• Snow Flower and the Secret Fan

    Haunting and melancholic look at the bond between two girls in 19th-century China

    Yellow_star-c09e82bff6cf53398cc23ca904d3855a Yellow_star-c09e82bff6cf53398cc23ca904d3855a Yellow_star-c09e82bff6cf53398cc23ca904d3855a Yellow_star-c09e82bff6cf53398cc23ca904d3855a Empty_star-e60c0e83933eadeb47c8849bb808f2e6

    This was a book that I had long wanted to read - I am so glad that I've finally got around to it... This book follows the destinies of two very different girls who grow up in the latter half of nineteenth-century China. The author has meticulously researched her topic yet the book itself never feels as though it is weighed down by all of the details. So much is contained within the pages and it is so easy to imagine events unfolding (*slight spoiler alert - the in-depth look at the process of foot-binding was particularly evocative). Definitely recommended for anyone who enjoys historical or international fiction...

  • The Forty Rules of Love

    Some moments of beauty but not as fully developed as one would hope...

    Yellow_star-c09e82bff6cf53398cc23ca904d3855a Yellow_star-c09e82bff6cf53398cc23ca904d3855a Yellow_star-c09e82bff6cf53398cc23ca904d3855a Empty_star-e60c0e83933eadeb47c8849bb808f2e6 Empty_star-e60c0e83933eadeb47c8849bb808f2e6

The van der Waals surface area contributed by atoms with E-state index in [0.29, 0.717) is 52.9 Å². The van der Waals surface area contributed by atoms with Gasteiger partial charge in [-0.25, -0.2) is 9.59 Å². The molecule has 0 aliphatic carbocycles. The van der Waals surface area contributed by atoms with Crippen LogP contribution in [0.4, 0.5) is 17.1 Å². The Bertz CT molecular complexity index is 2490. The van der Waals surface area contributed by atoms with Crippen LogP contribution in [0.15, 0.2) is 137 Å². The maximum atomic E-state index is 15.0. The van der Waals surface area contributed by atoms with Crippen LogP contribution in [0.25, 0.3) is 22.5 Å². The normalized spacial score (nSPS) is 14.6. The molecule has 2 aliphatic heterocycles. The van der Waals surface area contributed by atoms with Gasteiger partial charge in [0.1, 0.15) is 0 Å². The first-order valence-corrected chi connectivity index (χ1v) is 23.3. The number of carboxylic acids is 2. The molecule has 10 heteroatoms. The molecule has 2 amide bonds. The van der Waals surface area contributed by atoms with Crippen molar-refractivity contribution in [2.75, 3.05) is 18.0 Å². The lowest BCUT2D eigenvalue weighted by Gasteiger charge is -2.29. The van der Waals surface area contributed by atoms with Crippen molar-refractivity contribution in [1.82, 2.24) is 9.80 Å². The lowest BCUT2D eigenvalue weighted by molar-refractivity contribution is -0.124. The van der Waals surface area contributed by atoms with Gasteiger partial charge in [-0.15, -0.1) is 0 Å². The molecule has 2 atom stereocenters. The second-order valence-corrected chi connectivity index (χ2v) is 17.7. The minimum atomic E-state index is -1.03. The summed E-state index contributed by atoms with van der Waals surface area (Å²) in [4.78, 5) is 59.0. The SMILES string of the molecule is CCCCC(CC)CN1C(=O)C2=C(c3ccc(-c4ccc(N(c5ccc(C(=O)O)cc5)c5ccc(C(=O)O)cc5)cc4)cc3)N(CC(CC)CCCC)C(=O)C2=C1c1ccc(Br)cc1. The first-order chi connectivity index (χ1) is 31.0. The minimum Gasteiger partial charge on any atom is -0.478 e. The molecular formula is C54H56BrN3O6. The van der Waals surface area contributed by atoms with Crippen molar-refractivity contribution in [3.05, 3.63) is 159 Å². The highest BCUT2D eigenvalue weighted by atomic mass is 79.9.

This is the first book I have read by Shafak and while I felt the story wasn't as fully developed as it may have been, there were some beautifully written sections and I am definitely interested in reading some of her other works. The story opens with Ella, a Massachusetts housewife who has recently begun working at a publishing company. She is given a manuscript to review (titled Sweet Blasphemy) which follows the story of Rumi, the 13th-century Persian poet and his relationship with a Sufi dervish named Shams of Tabriz. The book goes back and forth between the story of Rumi and Shams and Ella's encounters with both the manuscript and its author. Shafak covers diverse topics such as love, destiny, communication, religious belief, Sufi mysticism and faith.